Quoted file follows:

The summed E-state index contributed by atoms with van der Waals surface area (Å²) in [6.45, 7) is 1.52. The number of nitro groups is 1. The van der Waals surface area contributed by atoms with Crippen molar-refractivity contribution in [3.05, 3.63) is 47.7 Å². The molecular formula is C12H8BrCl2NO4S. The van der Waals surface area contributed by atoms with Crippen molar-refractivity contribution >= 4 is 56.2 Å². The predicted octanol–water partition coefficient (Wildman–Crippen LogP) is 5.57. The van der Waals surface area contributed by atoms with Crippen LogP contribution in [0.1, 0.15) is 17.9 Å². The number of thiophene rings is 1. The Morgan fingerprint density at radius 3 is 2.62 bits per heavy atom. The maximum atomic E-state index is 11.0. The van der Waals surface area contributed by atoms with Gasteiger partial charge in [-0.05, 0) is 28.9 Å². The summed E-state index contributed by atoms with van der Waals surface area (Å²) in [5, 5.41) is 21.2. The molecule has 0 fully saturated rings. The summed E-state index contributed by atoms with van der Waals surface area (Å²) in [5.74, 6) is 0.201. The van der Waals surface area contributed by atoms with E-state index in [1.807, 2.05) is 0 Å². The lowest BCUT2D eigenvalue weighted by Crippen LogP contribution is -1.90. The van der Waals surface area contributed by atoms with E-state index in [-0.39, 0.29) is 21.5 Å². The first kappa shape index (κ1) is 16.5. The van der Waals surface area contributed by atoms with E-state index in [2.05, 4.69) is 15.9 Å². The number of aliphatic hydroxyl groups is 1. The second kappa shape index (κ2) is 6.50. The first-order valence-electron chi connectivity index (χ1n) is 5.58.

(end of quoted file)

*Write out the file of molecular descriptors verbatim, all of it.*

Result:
The summed E-state index contributed by atoms with van der Waals surface area (Å²) in [6.45, 7) is 1.52. The number of nitro groups is 1. The van der Waals surface area contributed by atoms with Crippen molar-refractivity contribution in [3.05, 3.63) is 47.7 Å². The molecular formula is C12H8BrCl2NO4S. The van der Waals surface area contributed by atoms with Crippen molar-refractivity contribution >= 4 is 56.2 Å². The predicted octanol–water partition coefficient (Wildman–Crippen LogP) is 5.57. The van der Waals surface area contributed by atoms with Crippen LogP contribution in [0.1, 0.15) is 17.9 Å². The number of thiophene rings is 1. The Morgan fingerprint density at radius 3 is 2.62 bits per heavy atom. The maximum atomic E-state index is 11.0. The van der Waals surface area contributed by atoms with Gasteiger partial charge in [-0.05, 0) is 28.9 Å². The summed E-state index contributed by atoms with van der Waals surface area (Å²) in [5, 5.41) is 21.2. The molecule has 0 fully saturated rings. The summed E-state index contributed by atoms with van der Waals surface area (Å²) in [5.74, 6) is 0.201. The van der Waals surface area contributed by atoms with E-state index in [1.807, 2.05) is 0 Å². The lowest BCUT2D eigenvalue weighted by Crippen LogP contribution is -1.90. The van der Waals surface area contributed by atoms with E-state index in [-0.39, 0.29) is 21.5 Å². The first kappa shape index (κ1) is 16.5. The van der Waals surface area contributed by atoms with E-state index in [2.05, 4.69) is 15.9 Å². The number of aliphatic hydroxyl groups is 1. The second kappa shape index (κ2) is 6.50. The first-order valence-electron chi connectivity index (χ1n) is 5.58.